2

Mac addresses are used in networks, not in internetworks. So, why to not create a protocol, that will automatically assign to connected devices MAC address in that way, so they don't repeat in network? So, we could use less number of bits in MAC address or more devices can be created not worrying about address.

More generally, why uniqueness of MAC addresses are so important? We use them just in networks, so we shouldn't worry about their uniqueness, except in the same network.

  • 3
    Back in the early days, there were many different LAN protocols that had DIP switches on the network interface to set the address. Usually eight switches, so 0 to 255 for the address. This was a giant pain in the rear end to maintain the documentation so that you would not duplicate addresses, and limiting the LAN to 256 total devices. Ethernet was designed so that the manufacturer would have a unique OUI, and it could assign the rest of the address in such a way that is is very unlikely to be repeated on the same LAN. This made life so much easier. – Ron Maupin Feb 25 at 16:32
5

You can create your own MAC address. It's called a Locally Administered Address. You indicate it by setting the the second-least-significant bit of the first octet of the MAC address to 1.

So, why to not create a protocol, that will automatically assign to connected devices MAC address in that way, so they don't repeat in network?

Consider how you would use your new protocol if every device on the network wasn't addressable (didn't have a MAC address). How would you distinguish one from the other?

So, we could use less number of bits in MAC address or more devices can be created not worrying about address.

There are dozens of ways how networks could be built. MAC addresses and the rest were developed at a particular time for particular reasons.

With hindsight, it's easy to look back and say, "I have a different idea that works better." Even if that were true, ask youself, is your idea so much better that it is worth replacing the hardware of every single Ethernet device in the world and updating the software on each of those devices? Does your new protocol improve things so much more that it is worth the millions (billions) of dollars and tens of thousands of hours of work to replace everything? Do you want to buy a new computer, an new phone, a new tablet, a new television, etc. just to use your new protocol?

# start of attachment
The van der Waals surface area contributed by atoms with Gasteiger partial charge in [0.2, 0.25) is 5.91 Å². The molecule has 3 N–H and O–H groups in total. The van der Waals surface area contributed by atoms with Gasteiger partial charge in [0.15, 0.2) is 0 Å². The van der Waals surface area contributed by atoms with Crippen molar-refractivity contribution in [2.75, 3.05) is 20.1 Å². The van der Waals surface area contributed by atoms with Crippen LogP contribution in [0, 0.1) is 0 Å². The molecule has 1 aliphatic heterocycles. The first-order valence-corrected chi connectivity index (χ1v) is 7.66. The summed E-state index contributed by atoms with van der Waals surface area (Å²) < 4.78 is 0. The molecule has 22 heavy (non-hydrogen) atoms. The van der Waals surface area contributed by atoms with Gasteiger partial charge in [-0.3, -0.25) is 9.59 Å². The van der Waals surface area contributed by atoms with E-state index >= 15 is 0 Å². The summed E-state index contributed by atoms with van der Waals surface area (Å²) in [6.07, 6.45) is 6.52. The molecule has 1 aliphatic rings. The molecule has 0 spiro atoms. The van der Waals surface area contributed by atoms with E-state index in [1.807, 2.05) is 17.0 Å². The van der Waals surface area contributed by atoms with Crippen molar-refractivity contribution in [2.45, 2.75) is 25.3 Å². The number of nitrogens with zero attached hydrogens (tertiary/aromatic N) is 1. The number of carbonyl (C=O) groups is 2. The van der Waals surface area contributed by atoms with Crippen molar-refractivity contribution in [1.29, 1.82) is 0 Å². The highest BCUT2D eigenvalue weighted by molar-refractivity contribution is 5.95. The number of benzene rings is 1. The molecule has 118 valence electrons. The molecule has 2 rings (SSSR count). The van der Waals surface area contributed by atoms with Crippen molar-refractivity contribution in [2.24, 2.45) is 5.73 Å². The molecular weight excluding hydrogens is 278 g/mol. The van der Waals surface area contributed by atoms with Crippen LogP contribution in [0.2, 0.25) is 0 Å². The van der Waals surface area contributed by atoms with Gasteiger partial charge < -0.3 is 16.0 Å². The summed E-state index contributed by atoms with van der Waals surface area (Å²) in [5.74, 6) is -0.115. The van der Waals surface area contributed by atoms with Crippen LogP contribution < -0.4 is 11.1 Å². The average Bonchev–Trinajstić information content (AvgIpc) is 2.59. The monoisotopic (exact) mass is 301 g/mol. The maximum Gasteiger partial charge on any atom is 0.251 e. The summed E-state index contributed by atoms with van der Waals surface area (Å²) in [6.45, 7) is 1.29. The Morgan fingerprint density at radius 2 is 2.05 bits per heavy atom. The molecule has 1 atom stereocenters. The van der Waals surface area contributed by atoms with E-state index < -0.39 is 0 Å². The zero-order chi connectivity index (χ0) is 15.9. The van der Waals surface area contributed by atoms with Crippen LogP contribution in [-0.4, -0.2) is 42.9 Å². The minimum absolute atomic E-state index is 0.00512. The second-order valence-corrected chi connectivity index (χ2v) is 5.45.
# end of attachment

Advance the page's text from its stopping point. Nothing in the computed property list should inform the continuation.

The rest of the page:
There are many, many things in the world that are the way they are because that's what someone decided, and changing it years later for the sake of change is simply not worth it.

| improve this answer | |
  • "I have a different idea that works better." No, of course, I didn't mean that. It wasn't some sort of idea. I was just interesting. So let me rephrase, why things have not been implemented as I described? – pedal Feb 25 at 16:35
  • Ethernet was created as a LAN technology, before the idea of internetworking was developed. The people who created Ethernet are not the same people who created TCP/IP. – Ron Trunk Feb 25 at 16:40
  • I know. I didn't say a word about TCP/IP features. "Consider how you would use your new protocol if every device on the network wasn't addressable (didn't have a MAC address). How would you distinguish one from the other?" Don't know why didn't think about that. Thanks – pedal Feb 25 at 16:42
  • Why uniqueness of MAC addresses are so important? It's important in a LAN, and that's what Ethernet was designed for. – Ron Trunk Feb 25 at 16:47
  • I mentioned that. "We use them just in networks, so we shouldn't worry about their uniqueness, except in the same network." – pedal Feb 25 at 16:48
2

The problem with any multiple-access network (Ethernet, radio protocols and so on) is that even to assign an address at startup, you need be able to communicate with the device to tell it "here's your address".

Now, how do you tell THAT device the communication is intended for them? Well, you need some kind of unique identifier (think DHCP which relies on layer 2 MAC addresses to do this). So you have a bit of a chicken-and-egg problem. You could use a random identifier, but we all know "random" is a lot more difficult than it looks like if you want to avoid any collisions.

So nearly every protocol with multiple access has some kind of unique identifier, be it the MAC address (of various lengths), or some other. Check Ethernet, Wi-Fi, Bluetooth, Zigbee, LoRaWAN... I suppose cellular networks use the IMEI for this purpose.

Nowadays, Ethernet is not really multiple-access (there is no shared medium on switched full-duplex networks), so with managed switches one could imagine assigning addresses based on what port of what switch they are connected to, but this can quickly become quite complex (How do you assign switch identifiers? How many bits do you assign to the port number?), and with the move to the all-wireless world this is not an universal solution anyway.

Remember also that MAC addresses are used in many higher level constructs (ARP, DHCP, IPv6 addresses...), and that networks span multiple physical technologies (Ethernet and Wi-Fi), and that makes getting rid of MAC addresses quite difficult, even if it were practical or useful at layer 2 in some network technologies.

| improve this answer | |

Your Answer

By clicking “Post Your Answer”, you agree to our terms of service, privacy policy and cookie policy

Not the answer you're looking for? Browse other questions tagged or ask your own question.